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Michael Calce, who went by the online name Mafiaboy when he launched a massive cyberattack at the age of 15, now works as a security consultant for companies trying to protect their online systems. Vincenzo D'Alto/Courtesy of Michael Calce hide caption

itoggle caption Vincenzo D'Alto/Courtesy of Michael Calce

Anthem says 80 million company records were accessed in what may be one of the largest health care data breaches to date. Aaron P. Bernstein/Getty Images hide caption

itoggle caption Aaron P. Bernstein/Getty Images

President Obama speaks Tuesday at the National Cybersecurity and Communications Integration Center in Arlington, Va. Pool/Getty Images hide caption

itoggle caption Pool/Getty Images

The president spoke about one measure aimed at the data collected in schools, through increasingly popular educational software. "Michelle and I are like parents everywhere," Obama said. "We want to be sure our children are being smart and safe online." Carolyn Kaster/AP hide caption

itoggle caption Carolyn Kaster/AP

Whirlpool's Kitchen of the Future is on display at the International Consumer Electronics Show in Las Vegas. The concept includes a cooktop and connected backsplash that offers recipes and other information. Whirlpool hide caption

itoggle caption Whirlpool

A screen shot taken from a video demonstrating how Iowa's digital driver's license would look on a smartphone. Iowa Department of Transportation hide caption

itoggle caption Iowa Department of Transportation

To protect against fraud, U.S. banks will be issuing credit cards with small computer chips. But some experts say using a PIN to complete a transaction is more secure than a signature. iStockphoto hide caption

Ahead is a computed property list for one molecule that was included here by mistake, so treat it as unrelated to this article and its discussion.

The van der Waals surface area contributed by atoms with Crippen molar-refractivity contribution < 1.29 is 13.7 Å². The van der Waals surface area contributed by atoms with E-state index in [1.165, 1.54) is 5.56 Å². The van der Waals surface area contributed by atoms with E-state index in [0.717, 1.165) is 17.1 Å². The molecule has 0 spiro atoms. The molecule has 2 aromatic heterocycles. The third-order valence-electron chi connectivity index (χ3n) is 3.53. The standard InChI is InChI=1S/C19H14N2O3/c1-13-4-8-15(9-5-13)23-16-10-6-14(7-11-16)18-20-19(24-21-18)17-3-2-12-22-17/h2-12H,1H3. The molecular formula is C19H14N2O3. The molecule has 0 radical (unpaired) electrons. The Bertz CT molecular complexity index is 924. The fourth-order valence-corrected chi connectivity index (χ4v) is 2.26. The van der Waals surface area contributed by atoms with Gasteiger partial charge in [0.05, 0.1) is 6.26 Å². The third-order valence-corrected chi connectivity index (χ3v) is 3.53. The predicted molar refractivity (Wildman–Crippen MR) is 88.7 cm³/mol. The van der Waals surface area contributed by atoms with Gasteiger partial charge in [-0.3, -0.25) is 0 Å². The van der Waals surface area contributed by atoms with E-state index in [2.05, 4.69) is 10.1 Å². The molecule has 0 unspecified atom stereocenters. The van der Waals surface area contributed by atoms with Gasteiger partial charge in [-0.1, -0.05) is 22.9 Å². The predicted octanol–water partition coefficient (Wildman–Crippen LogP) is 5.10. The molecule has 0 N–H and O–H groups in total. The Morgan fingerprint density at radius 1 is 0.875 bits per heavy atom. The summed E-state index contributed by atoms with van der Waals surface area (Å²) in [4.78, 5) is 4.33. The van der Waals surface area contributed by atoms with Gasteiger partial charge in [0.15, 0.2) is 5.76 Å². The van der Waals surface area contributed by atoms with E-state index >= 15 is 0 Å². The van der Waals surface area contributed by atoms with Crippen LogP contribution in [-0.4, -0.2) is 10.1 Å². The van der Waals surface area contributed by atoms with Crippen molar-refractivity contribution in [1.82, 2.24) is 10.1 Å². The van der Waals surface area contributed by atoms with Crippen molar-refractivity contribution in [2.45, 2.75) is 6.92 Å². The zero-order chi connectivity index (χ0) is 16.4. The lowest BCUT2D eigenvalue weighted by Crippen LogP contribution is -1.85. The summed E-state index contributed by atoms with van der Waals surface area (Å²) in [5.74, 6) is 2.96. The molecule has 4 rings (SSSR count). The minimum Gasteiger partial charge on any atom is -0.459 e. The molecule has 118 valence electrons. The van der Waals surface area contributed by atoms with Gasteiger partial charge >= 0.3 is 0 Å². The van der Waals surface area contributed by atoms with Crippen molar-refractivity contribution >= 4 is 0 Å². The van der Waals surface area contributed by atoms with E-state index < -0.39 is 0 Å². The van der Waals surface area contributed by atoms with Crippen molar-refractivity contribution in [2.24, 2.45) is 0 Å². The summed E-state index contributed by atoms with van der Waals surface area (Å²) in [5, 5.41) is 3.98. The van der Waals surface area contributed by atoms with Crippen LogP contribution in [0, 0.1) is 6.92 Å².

itoggle caption iStockphoto

Using Tor, or The Onion Router, enables users to hide their online activities. Advocates say the network protects the privacy of activists. But prosecutors say it's used extensively by criminals — and is making it harder for law enforcement to do its job. Daniel Acker/Bloomberg via Getty Images hide caption

itoggle caption Daniel Acker/Bloomberg via Getty Images

The toxic ingredients of a cyberattack like the one North Korea is accused of unleashing on Sony Pictures are available in underground markets. Damian Dovarganes/AP hide caption

itoggle caption Damian Dovarganes/AP

Sony Pictures CEO Michael Lynton says the computer hacking against his company is "the worst cyberattack in U.S. history." Experts say other attacks have affected more people. David McNew/Reuters/Landov hide caption

itoggle caption David McNew/Reuters/Landov

Sony Pictures was forced to cancel the release of its film The Interview this week after the hacking group, Guardians of Peace, threatened theaters that planned to screen the movie. AFP/Getty Images hide caption

itoggle caption AFP/Getty Images

The four undergrads of the Diaspora team were given "a global commission to rebottle the genie of personal privacy" after scoring $200,000 in a Kickstarter campaign and support and mentorship from Silicon Valley's brightest. Henrik Moltke/Flickr hide caption

itoggle caption Henrik Moltke/Flickr

James Franco (left) and Seth Rogen in The Interview. The North Korean dictator promised "merciless counter-measures" if this film was released. Ed Araquel/AP hide caption

itoggle caption Ed Araquel/AP

The Amazon Echo is Bluetooth-enabled and can play music from Amazon Prime Music or other music services. And it's ready to listen to your questions and commands. Amazon.com/AP hide caption

itoggle caption Amazon.com/AP

Participants in an ethical hacking contest at a Swiss security conference in Geneva in March. So-called bug bounty programs are becoming very popular in Silicon Valley's high-tech sector. Salvatore Di Nolfi/EPA/Landov hide caption

itoggle caption Salvatore Di Nolfi/EPA/Landov